That might interest even those who are “not Canadian by birth”.

  • avatar
    Tricky Dicky

    SomeDude

    For me the story is important because how one national government behaves towards a corporation, can affect that corporation’s brand image and consequent ability to generate revenue, in many other markets across the globe.

    So I think it is in everyone’s interests that there is a fair and transparanet set of rules for business and that governments (there’s more than one of them!) does not get involved in partisan activities. This is probably a lot easier to achieve if governments do not have any stakeholding interests in the game itself.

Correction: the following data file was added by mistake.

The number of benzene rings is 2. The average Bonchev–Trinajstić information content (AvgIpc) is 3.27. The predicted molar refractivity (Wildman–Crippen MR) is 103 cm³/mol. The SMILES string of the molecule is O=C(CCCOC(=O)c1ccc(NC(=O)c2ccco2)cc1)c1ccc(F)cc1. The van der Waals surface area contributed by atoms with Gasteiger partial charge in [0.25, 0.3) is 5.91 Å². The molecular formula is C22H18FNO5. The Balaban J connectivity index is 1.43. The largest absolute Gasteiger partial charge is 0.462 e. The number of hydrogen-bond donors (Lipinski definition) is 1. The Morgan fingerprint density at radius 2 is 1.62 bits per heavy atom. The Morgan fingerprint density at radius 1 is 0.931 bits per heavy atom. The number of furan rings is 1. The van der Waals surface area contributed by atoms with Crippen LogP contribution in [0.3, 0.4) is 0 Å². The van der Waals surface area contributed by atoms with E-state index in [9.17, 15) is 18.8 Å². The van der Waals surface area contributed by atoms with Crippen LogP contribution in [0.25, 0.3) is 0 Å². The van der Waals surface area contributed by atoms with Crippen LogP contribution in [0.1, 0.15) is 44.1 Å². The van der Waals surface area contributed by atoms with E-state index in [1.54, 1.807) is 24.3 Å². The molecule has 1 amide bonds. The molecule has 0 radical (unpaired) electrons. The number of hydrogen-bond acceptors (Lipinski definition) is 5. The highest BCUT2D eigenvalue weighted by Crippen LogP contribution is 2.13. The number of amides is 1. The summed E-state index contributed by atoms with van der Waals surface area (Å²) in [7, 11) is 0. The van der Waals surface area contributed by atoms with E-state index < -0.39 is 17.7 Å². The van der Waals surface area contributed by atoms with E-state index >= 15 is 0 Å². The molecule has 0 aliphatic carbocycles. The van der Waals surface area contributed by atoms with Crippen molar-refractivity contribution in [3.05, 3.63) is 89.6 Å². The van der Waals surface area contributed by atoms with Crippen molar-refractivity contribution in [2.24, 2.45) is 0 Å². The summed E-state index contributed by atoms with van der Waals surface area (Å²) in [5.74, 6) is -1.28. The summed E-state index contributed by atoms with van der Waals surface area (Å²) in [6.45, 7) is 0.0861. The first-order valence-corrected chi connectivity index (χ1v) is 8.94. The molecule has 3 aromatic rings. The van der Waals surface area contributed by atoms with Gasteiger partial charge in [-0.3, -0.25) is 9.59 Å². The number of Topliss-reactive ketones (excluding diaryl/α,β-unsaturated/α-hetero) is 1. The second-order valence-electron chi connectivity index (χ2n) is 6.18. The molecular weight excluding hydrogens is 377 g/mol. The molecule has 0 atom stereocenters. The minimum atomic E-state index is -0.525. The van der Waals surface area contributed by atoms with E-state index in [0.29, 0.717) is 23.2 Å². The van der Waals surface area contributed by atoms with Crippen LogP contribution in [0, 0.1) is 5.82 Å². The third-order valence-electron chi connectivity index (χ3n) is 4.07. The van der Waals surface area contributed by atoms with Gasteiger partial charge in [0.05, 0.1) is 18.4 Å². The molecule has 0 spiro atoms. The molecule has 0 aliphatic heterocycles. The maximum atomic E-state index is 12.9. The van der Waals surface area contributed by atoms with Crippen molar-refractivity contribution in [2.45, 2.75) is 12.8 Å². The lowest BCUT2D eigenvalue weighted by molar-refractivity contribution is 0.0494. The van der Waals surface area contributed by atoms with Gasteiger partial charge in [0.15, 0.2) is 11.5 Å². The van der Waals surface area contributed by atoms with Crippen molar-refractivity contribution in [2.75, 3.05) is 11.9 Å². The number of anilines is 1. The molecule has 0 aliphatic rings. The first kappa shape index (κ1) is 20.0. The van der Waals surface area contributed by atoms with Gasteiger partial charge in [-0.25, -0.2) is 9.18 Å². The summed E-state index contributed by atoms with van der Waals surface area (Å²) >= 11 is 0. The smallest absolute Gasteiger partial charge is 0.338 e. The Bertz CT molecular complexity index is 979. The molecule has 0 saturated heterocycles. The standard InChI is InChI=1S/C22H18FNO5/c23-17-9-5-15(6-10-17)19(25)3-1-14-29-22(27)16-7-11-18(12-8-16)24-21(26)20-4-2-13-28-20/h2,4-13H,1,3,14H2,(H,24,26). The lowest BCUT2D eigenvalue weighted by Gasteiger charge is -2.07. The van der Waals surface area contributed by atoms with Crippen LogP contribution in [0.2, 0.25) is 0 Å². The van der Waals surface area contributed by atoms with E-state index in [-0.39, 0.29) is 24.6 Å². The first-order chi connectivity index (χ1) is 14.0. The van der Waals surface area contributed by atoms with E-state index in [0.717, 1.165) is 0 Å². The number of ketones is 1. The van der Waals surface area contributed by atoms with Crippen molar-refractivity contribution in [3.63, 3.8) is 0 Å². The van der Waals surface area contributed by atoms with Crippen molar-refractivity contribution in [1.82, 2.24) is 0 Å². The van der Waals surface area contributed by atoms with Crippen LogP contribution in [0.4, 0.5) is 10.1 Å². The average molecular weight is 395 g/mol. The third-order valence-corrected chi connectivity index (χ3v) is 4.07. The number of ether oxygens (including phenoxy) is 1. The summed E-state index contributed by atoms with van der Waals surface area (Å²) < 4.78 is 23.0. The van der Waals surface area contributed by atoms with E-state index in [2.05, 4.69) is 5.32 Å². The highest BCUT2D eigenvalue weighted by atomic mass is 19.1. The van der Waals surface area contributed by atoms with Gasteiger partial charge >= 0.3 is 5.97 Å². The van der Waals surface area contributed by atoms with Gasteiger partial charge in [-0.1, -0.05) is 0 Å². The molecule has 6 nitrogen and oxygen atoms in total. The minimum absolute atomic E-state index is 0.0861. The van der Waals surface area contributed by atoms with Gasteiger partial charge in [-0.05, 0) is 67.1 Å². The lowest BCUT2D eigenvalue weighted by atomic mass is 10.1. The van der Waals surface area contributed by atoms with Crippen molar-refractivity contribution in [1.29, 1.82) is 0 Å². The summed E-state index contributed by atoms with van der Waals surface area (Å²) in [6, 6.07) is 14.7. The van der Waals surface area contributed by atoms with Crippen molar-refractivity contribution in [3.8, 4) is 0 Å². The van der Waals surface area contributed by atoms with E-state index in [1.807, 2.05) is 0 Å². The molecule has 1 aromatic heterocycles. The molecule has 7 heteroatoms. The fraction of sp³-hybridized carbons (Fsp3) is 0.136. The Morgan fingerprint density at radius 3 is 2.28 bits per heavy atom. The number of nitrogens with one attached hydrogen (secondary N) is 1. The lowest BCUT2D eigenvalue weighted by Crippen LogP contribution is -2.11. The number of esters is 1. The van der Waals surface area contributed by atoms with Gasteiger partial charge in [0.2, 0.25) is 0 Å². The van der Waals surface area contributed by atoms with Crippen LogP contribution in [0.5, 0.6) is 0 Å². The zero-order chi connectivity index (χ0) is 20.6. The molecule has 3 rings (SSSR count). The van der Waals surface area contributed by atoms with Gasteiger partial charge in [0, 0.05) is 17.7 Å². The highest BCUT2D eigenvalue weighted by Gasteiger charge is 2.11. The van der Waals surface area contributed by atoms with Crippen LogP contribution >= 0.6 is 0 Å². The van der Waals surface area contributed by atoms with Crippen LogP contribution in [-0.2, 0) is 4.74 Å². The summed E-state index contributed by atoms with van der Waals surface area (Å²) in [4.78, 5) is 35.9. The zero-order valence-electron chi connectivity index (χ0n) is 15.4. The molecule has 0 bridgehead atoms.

This is the big question here – is the US government, via the proxy of the NHTSA – playing fair with Toyota? There’s been more than a sniff of a witch-hunt going on and I can’t help but think that MANY other auto companies would be in a difficult position if the rulebook had been applied evenly to them. Not that I am trying to downplay their quality failings, it’s just that Toyota on a bad day still compares reasonably well with many other cos on a good day, in that area (in my humble opinion).